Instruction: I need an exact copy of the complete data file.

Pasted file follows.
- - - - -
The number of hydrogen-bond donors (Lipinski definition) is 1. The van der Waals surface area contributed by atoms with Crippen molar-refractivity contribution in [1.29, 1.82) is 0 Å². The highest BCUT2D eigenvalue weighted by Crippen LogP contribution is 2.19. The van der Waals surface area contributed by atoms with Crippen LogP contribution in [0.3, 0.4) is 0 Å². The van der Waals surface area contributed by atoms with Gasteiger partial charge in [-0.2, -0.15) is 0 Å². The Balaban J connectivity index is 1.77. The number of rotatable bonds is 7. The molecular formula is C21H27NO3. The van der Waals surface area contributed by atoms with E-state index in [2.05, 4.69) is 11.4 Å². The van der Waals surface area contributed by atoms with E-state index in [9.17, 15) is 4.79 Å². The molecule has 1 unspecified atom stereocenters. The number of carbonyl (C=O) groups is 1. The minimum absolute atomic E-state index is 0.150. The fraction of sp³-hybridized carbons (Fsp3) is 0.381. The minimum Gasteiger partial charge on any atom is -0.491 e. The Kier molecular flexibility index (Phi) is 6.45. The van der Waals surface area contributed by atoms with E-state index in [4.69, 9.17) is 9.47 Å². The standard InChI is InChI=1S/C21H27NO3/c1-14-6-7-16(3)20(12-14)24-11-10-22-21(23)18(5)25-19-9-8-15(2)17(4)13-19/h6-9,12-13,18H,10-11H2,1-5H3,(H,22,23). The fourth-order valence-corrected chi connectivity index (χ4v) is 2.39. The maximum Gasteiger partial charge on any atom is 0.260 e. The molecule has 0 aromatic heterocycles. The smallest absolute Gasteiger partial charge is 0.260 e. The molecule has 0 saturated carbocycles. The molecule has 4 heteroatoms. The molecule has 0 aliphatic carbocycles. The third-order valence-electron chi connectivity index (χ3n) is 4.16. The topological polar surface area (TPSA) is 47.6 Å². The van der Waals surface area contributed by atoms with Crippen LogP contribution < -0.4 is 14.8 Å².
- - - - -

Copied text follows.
The number of hydrogen-bond donors (Lipinski definition) is 1. The van der Waals surface area contributed by atoms with Crippen molar-refractivity contribution in [1.29, 1.82) is 0 Å². The highest BCUT2D eigenvalue weighted by Crippen LogP contribution is 2.19. The van der Waals surface area contributed by atoms with Crippen LogP contribution in [0.3, 0.4) is 0 Å². The van der Waals surface area contributed by atoms with Gasteiger partial charge in [-0.2, -0.15) is 0 Å². The Balaban J connectivity index is 1.77. The number of rotatable bonds is 7. The molecular formula is C21H27NO3. The van der Waals surface area contributed by atoms with E-state index in [2.05, 4.69) is 11.4 Å². The van der Waals surface area contributed by atoms with E-state index in [9.17, 15) is 4.79 Å². The molecule has 1 unspecified atom stereocenters. The number of carbonyl (C=O) groups is 1. The minimum absolute atomic E-state index is 0.150. The fraction of sp³-hybridized carbons (Fsp3) is 0.381. The minimum Gasteiger partial charge on any atom is -0.491 e. The Kier molecular flexibility index (Phi) is 6.45. The van der Waals surface area contributed by atoms with E-state index in [4.69, 9.17) is 9.47 Å². The standard InChI is InChI=1S/C21H27NO3/c1-14-6-7-16(3)20(12-14)24-11-10-22-21(23)18(5)25-19-9-8-15(2)17(4)13-19/h6-9,12-13,18H,10-11H2,1-5H3,(H,22,23). The fourth-order valence-corrected chi connectivity index (χ4v) is 2.39. The maximum Gasteiger partial charge on any atom is 0.260 e. The molecule has 0 aromatic heterocycles. The smallest absolute Gasteiger partial charge is 0.260 e. The molecule has 0 saturated carbocycles. The molecule has 4 heteroatoms. The molecule has 0 aliphatic carbocycles. The third-order valence-electron chi connectivity index (χ3n) is 4.16. The topological polar surface area (TPSA) is 47.6 Å². The van der Waals surface area contributed by atoms with Crippen LogP contribution < -0.4 is 14.8 Å².